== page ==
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Slaying the PIP Dragon: Navigating Brand Mandates While Selling A Hotel

August 16, 2023 – By Chris Plasencia, Managing Director

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A property improvement plan, or “PIP,” is a hotel brand’s primary means of reestablishing physical brand standards within a franchised hotel. Generally, hotels are required to replace soft goods every six or seven years, and case goods every fourteen years or so. At the end of these cycles, most hotels are indeed due for much of the requisite work just to stay competitive. Many, if not most, PIPs are ultimately triggered when hotels are sold: the brand franchisor makes the transfer and extension of the hotel’s flag contingent on the buyer’s execution of the capital initiatives set forth in the PIP. Lately, after years of deferrals attributable to the Covid-19 pandemic, an influx of heavy PIPs are coming due, burdening nearly all sales of branded properties with substantial CapEx obligations.

Mitigating the Impact of a PIP

If you are a seller, exiting a property in need of a substantial PIP may have an adverse impact on the price you receive, as the buyer will be saddled with completing brand-mandated capital projects at its own expense post-closing. A buyer’s first inclination is to reduce the purchase price by the amount of a property’s CapEx needs on a dollar-for-dollar basis (or more in cases where the capital project will be disruptive to ongoing operations). We recommend that sellers consider taking the following steps to mitigate the impact of a PIP on achieving the best price possible.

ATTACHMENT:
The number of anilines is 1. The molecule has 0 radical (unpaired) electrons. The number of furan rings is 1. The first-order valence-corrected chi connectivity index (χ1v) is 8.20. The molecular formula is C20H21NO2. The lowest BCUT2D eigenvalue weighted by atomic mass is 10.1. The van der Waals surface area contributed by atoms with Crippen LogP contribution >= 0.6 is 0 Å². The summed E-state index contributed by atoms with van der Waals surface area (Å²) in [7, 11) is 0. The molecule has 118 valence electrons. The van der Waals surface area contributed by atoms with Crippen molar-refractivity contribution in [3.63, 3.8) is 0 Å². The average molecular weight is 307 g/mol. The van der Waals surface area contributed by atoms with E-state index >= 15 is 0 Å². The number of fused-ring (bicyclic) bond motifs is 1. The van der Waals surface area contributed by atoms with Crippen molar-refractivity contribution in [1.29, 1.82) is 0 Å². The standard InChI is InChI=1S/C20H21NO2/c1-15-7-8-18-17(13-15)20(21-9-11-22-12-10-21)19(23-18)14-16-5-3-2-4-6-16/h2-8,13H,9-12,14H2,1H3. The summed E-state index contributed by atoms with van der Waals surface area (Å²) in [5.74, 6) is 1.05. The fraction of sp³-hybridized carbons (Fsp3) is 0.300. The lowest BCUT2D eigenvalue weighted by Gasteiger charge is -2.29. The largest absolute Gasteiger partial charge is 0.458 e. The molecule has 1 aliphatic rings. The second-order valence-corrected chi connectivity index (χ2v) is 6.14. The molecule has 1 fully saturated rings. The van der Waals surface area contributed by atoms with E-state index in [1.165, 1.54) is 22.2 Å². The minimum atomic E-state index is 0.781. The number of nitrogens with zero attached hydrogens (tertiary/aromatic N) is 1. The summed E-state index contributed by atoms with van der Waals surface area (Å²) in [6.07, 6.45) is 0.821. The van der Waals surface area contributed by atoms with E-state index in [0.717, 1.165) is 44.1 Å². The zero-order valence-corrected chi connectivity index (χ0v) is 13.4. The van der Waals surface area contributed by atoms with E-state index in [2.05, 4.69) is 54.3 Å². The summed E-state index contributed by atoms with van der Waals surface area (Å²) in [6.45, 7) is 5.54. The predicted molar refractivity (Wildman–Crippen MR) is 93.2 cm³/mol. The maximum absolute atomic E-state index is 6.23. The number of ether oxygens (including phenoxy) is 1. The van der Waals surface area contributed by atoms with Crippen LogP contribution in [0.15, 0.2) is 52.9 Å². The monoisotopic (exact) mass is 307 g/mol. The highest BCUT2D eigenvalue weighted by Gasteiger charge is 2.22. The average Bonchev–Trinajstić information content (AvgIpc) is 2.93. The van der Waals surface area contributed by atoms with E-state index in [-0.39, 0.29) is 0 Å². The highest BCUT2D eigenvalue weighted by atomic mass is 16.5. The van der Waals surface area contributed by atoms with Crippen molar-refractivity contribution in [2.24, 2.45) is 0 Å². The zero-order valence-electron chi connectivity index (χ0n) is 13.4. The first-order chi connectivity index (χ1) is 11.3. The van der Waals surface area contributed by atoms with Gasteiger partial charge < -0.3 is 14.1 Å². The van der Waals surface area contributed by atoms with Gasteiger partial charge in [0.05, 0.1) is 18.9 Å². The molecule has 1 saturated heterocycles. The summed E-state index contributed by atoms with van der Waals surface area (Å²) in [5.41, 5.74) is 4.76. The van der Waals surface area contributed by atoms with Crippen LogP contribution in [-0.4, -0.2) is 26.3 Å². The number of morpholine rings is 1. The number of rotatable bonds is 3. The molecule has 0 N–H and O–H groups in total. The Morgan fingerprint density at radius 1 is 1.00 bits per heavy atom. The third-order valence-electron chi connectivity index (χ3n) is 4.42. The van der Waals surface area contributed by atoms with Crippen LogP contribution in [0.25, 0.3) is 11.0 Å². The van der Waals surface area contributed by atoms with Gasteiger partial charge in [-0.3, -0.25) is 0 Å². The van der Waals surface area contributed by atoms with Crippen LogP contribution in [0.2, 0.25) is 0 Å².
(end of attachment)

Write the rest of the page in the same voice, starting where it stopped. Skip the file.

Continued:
1. Order the PIP Early

We strongly recommend you order a PIP from the brand as soon as possible, and ideally, well before your asset’s disposition process is launched. Today, we are seeing it take up to a month for brand representatives to tour a property once the PIP is ordered, and another four to six weeks for a final PIP report to be delivered. Receiving a PIP early gives you ample time for negotiation of the document with the brand before sharing with prospective investors. Finalizing your PIP in the early stages of a marketing process (or ideally, before) also allows prospective investors to digest the document well in advance of a call for offers. Buyers almost never commit to a firm price without a final PIP in hand; delivering a PIP after purchase offers have been submitted opens the door for re-trading of the purchase price.

2. Negotiate the PIP Creatively